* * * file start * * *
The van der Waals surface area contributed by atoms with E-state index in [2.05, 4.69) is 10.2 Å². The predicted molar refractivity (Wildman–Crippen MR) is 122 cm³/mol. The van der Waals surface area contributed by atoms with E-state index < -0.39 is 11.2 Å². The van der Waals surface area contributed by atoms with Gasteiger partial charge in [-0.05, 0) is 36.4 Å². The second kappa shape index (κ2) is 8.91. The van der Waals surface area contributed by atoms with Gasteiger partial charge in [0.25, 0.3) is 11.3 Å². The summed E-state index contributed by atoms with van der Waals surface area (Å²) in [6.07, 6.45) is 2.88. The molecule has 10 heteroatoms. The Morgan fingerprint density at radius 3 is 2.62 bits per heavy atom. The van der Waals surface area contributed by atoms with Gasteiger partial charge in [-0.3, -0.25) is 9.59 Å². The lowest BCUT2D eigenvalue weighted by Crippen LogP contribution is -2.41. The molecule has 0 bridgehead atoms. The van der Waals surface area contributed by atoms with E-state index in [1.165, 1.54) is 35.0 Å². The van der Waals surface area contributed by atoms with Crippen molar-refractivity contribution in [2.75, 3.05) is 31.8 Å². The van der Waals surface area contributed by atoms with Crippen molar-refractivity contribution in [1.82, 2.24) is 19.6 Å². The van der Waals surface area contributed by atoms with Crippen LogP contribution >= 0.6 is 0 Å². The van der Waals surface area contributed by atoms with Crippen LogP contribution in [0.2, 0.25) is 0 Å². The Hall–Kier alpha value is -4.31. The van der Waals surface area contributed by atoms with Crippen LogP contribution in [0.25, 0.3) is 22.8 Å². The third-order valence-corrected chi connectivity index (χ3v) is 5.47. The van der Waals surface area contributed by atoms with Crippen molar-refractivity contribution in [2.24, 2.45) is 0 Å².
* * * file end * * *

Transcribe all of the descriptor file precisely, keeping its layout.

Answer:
The van der Waals surface area contributed by atoms with E-state index in [2.05, 4.69) is 10.2 Å². The predicted molar refractivity (Wildman–Crippen MR) is 122 cm³/mol. The van der Waals surface area contributed by atoms with E-state index < -0.39 is 11.2 Å². The van der Waals surface area contributed by atoms with Gasteiger partial charge in [-0.05, 0) is 36.4 Å². The second kappa shape index (κ2) is 8.91. The van der Waals surface area contributed by atoms with Gasteiger partial charge in [0.25, 0.3) is 11.3 Å². The summed E-state index contributed by atoms with van der Waals surface area (Å²) in [6.07, 6.45) is 2.88. The molecule has 10 heteroatoms. The Morgan fingerprint density at radius 3 is 2.62 bits per heavy atom. The van der Waals surface area contributed by atoms with Gasteiger partial charge in [-0.3, -0.25) is 9.59 Å². The lowest BCUT2D eigenvalue weighted by Crippen LogP contribution is -2.41. The molecule has 0 bridgehead atoms. The van der Waals surface area contributed by atoms with E-state index in [1.165, 1.54) is 35.0 Å². The van der Waals surface area contributed by atoms with Crippen molar-refractivity contribution in [2.75, 3.05) is 31.8 Å². The van der Waals surface area contributed by atoms with Crippen molar-refractivity contribution in [1.82, 2.24) is 19.6 Å². The van der Waals surface area contributed by atoms with Crippen LogP contribution >= 0.6 is 0 Å². The van der Waals surface area contributed by atoms with Crippen LogP contribution in [0.2, 0.25) is 0 Å². The Hall–Kier alpha value is -4.31. The van der Waals surface area contributed by atoms with Crippen LogP contribution in [0.25, 0.3) is 22.8 Å². The third-order valence-corrected chi connectivity index (χ3v) is 5.47. The van der Waals surface area contributed by atoms with Crippen molar-refractivity contribution in [2.24, 2.45) is 0 Å².